Advocates Call on NYS to Fund Accessible Pandemic Relief for Undocumented Workers


ROCHESTER, NY--State budget negotiations usually go to the wire. But the negotiations this year have continued past the April 1st deadline. According to the Cuomo administration, one of the sticking points is the appropriate level of taxation to fund economic support for people impacted by the pandemic, with the Governor having concern that increased taxation could negatively impact economic recovery.

Among those impacted by the pandemic are some 300,000 New York State residents advocates are calling "excluded workers." They include workers who are paid in cash or who lack documentation, such as agricultural workers, day laborers, and those recently released from incarceration.

During a virtual press conference Wednesday, advocates and local state representatives gathered to show their support for a proposed $3.5 billion fund to help excluded workers who have received no state or federal financial support throughout the pandemic.

Sara Curtis from the Rochester-based Worker Justice Center of New York said that last-minute budget amendments could mean as little as 25% of excluded workers would be able to apply to the fund.

"Governor Cuomo is introducing last-minute what we're calling poison pills to restrict access to the fund that we've been working on," Curtis said. "Excluded workers don't have official strict documents such as payroll records or bank account records or Individual Taxpayer Identification Numbers. And so we cannot create a fund with these really strict requirements that would prevent thousands of workers from getting help."

Sonia Vasquez, an excluded worker in Onondaga County, spoke Wednesday about what an excluded worker fund would mean to her family.

"I'm a farmworker and mother of two children," Vasquez said by way of an interpreter. "Since COVID-19 began it's affected me and my family so much. We were left without work and without housing."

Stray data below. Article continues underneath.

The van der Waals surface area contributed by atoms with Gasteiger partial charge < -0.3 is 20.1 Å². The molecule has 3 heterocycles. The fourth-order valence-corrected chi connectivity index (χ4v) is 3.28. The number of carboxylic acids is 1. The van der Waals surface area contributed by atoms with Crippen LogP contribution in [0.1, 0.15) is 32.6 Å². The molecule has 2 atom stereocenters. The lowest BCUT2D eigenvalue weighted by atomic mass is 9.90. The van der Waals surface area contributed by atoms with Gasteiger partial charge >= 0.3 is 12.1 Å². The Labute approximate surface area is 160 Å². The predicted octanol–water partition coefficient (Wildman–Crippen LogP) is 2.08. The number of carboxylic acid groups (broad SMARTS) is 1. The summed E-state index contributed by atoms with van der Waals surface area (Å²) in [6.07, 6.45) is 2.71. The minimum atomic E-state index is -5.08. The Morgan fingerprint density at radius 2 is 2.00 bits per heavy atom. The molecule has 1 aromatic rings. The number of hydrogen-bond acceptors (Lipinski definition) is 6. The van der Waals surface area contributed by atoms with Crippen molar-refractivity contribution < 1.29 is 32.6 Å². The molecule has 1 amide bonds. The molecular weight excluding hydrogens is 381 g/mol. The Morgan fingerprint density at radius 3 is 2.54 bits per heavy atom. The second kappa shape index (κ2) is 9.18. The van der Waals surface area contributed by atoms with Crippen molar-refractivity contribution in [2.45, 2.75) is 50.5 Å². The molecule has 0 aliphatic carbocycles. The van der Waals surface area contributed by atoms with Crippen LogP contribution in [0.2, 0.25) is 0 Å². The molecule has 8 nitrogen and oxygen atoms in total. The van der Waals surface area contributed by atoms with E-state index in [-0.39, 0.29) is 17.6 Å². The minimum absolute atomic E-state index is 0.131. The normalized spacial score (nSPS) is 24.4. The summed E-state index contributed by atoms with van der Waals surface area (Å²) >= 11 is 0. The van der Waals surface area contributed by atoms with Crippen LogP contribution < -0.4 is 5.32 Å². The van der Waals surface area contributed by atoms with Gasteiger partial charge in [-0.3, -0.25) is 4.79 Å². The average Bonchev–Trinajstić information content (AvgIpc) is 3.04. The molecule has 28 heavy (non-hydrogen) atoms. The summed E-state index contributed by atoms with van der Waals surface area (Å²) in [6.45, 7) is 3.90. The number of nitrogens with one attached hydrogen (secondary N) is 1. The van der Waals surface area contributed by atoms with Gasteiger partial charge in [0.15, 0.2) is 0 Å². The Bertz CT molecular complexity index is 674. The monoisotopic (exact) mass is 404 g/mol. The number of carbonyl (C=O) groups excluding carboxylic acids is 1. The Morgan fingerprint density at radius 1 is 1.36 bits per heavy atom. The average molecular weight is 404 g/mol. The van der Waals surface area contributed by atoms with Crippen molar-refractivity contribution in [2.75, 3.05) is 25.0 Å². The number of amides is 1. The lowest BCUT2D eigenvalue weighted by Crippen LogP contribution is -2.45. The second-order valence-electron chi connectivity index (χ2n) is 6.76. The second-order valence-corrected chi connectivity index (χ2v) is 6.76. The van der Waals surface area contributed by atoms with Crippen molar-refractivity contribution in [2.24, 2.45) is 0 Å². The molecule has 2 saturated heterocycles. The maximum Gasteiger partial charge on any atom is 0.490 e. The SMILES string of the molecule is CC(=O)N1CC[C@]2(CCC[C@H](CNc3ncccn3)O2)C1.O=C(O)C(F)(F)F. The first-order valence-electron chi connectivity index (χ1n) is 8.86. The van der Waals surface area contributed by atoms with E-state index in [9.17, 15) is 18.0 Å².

"We thank the community groups that have brought us some food, but it is not enough. We need to have food every day and that is why we're here today, so that our representatives listen to us and recognize us as essential workers," Vazquez said.

State Assembly members Sarah Clark and Demond Meeks, and State Senators Jeremy Cooney and Samra Brouk all spoke out strongly in favor of the fund being accessible to as many excluded workers as possible.

Senator Brouk expressed her support for other legislators and excluded workers who are currently on hunger strike to highlight the critical need for this funding.

"We all are fighting this fight with you, legislatively, and I know that others of our colleagues are fighting literally with their own bodies to ensure that this funding gets included and that it's not symbolic or tokenism," Brouk said.

"When I hear the types of barriers that are proposed to be put in place, then what we have is a symbolic gesture. If we are not willing to do the work to make this $3.5 billion accessible and ensure that it's getting to the people who need it, then this is nothing more than a gesture."

As of Monday morning, it was still unclear exactly when the final budget might be approved, but officials say the details are being slowly hammered out.


LAURA SMITH is a volunteer reporter for Reclaiming the Narrative. She can be reached at